Purpose: The purpose of this study was to evaluate 3 different femoral techniques of anterior cruciate ligament (ACL) reconstruction using a skeletally immature canine model.
Methods: A soft-tissue autograft ACL reconstruction was performed in 25 ten-week-old canines via a central transphyseal tibial tunnel and 1 of 3 femoral techniques: epiphyseal, over the top, or transphyseal. The contralateral hind limbs served as controls. The canines were killed at 16 weeks postoperatively and evaluated by gross inspection, plain radiographs, photography, magnetic resonance imaging, and histomorphometry.
Results: There were no significant differences in femoral longitudinal growth; however, tibial growth was significantly greater on the experimental side relative to controls (P = .001). Angular and rotational deformities were noted on the femoral side but not on the tibial side. The epiphyseal technique resulted in less angular deformity and most closely maintained the anatomic position of the ACL graft with growth; however, this technique exhibited increased femoral rotational deformity. All techniques exhibited a high rate of graft failure. Magnetic resonance imaging revealed chondral and subchondral injuries to the lateral femoral condyle, most frequently in the epiphyseal group.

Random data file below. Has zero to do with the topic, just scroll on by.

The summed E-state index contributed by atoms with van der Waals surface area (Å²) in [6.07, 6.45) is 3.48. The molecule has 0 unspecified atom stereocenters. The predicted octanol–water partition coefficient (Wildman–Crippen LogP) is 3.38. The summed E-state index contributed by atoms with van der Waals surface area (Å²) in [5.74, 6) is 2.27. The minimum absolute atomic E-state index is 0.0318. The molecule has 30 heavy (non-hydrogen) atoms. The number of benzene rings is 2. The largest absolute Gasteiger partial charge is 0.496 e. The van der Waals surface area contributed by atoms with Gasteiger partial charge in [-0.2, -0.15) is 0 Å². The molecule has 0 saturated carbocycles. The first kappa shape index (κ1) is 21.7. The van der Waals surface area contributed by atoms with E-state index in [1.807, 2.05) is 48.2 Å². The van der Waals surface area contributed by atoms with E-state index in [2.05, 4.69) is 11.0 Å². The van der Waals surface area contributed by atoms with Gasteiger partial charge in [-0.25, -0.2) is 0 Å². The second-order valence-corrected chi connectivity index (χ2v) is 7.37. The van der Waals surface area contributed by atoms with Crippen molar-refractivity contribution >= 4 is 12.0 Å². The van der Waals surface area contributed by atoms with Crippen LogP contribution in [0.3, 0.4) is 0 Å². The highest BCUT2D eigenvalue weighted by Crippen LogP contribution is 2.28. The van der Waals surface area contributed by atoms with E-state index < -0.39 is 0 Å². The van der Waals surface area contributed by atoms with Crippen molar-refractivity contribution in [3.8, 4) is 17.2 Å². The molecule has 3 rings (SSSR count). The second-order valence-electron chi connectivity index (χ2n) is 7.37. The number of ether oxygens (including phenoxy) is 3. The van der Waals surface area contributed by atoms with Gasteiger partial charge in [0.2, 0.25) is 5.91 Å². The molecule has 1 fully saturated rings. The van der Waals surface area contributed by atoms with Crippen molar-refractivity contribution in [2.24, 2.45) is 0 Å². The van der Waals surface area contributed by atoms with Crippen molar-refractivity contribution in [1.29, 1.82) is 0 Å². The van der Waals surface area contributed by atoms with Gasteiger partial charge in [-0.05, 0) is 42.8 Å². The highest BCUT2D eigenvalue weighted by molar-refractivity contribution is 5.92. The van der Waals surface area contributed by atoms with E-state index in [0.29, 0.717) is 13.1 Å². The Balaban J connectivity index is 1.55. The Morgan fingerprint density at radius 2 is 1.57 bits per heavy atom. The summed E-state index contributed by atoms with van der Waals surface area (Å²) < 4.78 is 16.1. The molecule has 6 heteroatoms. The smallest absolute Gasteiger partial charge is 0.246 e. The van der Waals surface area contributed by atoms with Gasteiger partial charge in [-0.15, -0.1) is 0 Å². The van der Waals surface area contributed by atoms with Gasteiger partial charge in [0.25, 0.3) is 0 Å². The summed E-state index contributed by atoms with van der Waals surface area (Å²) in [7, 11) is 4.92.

Conclusions: From the results of our study, we cannot advocate any single femoral reconstructive technique. An epiphyseal femoral technique may reduce the risk of angular deformity and allow a more optimal femoral graft position after growth as opposed to transphyseal and over-the-top techniques. However, the epiphyseal technique may possess an increased risk for rotational deformity, physeal injury, and articular surface injury. Metaphyseal fixation of ACL grafts traversing rapidly growing physes may be responsible for the observed abnormalities in graft integrity, femoral graft position, and femoral angulation and rotation.
Clinical relevance: ACL reconstruction in the skeletally immature individual is complicated by the presence of active physeal and epiphyseal cartilage surrounding the growing knee, the pathophysiologic consequences of injury to these developing structures, and the final effect on the anatomy and function of the graft, bone, and articular surface. Animal models can provide insight and direction as we develop and evaluate our treatment methods for this clinical problem, but these animal models have anatomic and physiologic differences that limit direct comparison to humans.